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Coastal Zone Management Act of 1972

Last Updated: 2006

Congress enacted the Coastal Zone Management Act of 1972 (CZMA) to protect natural resources in coastal areas, including aquatic life, coastal waters, and adjacent lands (16 U.S.C. §1451 et seq.). This includes islands, transitional and intertidal areas, salt marshes, wetlands, and beaches. The CZMA’s primary goal is to protect, improve, and restore the quality of coastal waters by encouraging and assisting states in managing coastal zones “through the development and implementation of management programs to achieve wise use of the land and water resources of the coastal zone, giving full consideration to ecological, cultural, historic, and esthetic values as well as the needs for compatible economic development” (Id. §1452[1]–[2]).

Congress observed that about 75 percent of Americans lived in coastal states, and recognized, from two important studies on the health of coastal waters, that development in coastal watersheds was leading to problems of estuarine pollution and degradation of coastal waters and adjacent wetlands (S. Rep. 92-753, at 4777 [1972]). In response to these indicators, congressional delegates introduced several bills in the Ninety-first Congress and held many hearings. Although none of the bills was enacted during that term, Congress adjourned with a consensus that a state management approach was preferable, due in part to pressure from 22 coastal states, and indeed several states adopted their own programs without waiting for final action on the proposed CZMA. The congressional legislators recognized that “the ultimate success of a coastal management program [would] depend on the effective cooperation of federal, state, regional, and local agencies” (S. Rep. 92-753 at 4778 [1972]). Eventually, the CZMA became law on October 27, 1972, and has been amended several times since.

Congress incorporated a system of “cooperative federalism” into the CZMA by encouraging coordination and cooperation between appropriate federal, state, and local agencies. The cooperative nature of the act is apparent in nearly all its aspects, including collecting and analyzing data, preparing management plans and programs, and implementing these plans and programs. Management plans and programs are to be developed consistent with federal rules and regulations, and notice must be given to afford “opportunity of full participation by relevant Federal agencies, State agencies, local governments,” and other interested parties. The act sets aside a state fund for assisting and encouraging programs that provide for protections of the natural resources within the coastal zone, the management of coastal development, public recreation places in coastal zones, assistance in redeveloping deteriorating coastal zones, consultation with federal agencies, and planning and studying coastal zones and ecosystems. In addition to cooperation between the states and the federal government, the act requires federal interagency cooperation and also requires any federal action taken in coastal areas to be consistent with state management programs (Id. §1456).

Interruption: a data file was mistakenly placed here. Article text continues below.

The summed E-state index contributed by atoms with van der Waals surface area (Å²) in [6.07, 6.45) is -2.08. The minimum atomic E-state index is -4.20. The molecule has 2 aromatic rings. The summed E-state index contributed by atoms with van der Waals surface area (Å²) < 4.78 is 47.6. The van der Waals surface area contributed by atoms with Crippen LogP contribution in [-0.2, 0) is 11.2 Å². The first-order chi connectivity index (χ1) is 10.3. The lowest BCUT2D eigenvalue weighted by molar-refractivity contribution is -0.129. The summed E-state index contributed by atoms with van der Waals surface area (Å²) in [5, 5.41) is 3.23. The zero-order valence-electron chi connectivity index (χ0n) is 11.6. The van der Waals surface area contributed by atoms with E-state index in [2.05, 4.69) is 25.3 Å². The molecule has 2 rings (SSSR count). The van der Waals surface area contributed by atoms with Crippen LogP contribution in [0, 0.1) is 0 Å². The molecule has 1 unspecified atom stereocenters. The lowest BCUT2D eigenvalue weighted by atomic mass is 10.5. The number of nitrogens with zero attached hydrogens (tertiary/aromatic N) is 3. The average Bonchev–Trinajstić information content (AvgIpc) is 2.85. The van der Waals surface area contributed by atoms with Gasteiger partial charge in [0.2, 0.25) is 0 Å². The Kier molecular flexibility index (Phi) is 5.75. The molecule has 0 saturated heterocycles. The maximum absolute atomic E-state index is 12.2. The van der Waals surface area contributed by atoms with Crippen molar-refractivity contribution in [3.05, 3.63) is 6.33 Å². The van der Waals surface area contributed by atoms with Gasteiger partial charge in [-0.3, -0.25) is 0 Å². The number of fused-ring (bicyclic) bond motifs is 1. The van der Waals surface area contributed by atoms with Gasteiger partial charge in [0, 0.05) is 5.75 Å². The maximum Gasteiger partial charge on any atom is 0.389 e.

As mentioned above, the act has been amended many times since its inception. In 1975, minor revisions were made to the administration of the grant program. In 1976, the Coastal Energy Impact Program was established in order to make coastal zones more self-sufficient in terms of energy. Also in 1976, an amendment created an Interstate Grants Program and a research and technical assistance grant program, called for the expansion of the estuarine sanctuary program to include public spaces, and established a national system for evaluating the performance of state management activities. Another amendment set up a new system of Resource Management Improvement Grants in 1980, which preserved certain coastal areas, redeveloped urban waterfronts, and worked to improve public access to beaches.

The act has incentive programs to promote coastal zone awareness, security, and purity. It provides for the Walter B. Jones Excellence in Coastal Management Awards, which are given to individuals outside the federal government whose contribution to the field of coastal zone management has been significant, including five local governments that made the most progress, and up to ten graduate students whose academic study promises to contribute to the field in particular.

To ensure that everything completed is accounted for the person in charge of enforcing the CZMA at the U.S. Environmental Protection Agency (EPA) is required to submit a biennial report to Congress. This report contains detailed information on the various CZMA-, state-, and federally-sponsored programs that deal with coastal zone management. Also, states and regions that are doing all that they can to manage their coastal zones correctly are labeled, in order to attract their attention and garner support for coastal zone management.

SEE ALSO: DevolutionEnvironmental Policy


“Coastal Zone Management Act,” 61C Am. Jur. 2d Pollution Control §§1132, 1133; John A. Duff, “The Coastal Zone Management Act: Reverse Pre-emption or Contractual Federalism?” Ocean & Coastal Law Journal 6 (2001): 109–17; Lieutenant Patrick J. Gibbons, JAGC, USN, “Too Much of a Good Thing? Federal Supremacy and the Devolution of Regulatory Power: The Case of the Coastal Zone Management Act,” Naval Law Review 48 (2001): 84; and David R. Godschalk, “Implementing Coastal Zone Management: 1972–1990,” Coastal Management 20 (1992): 93.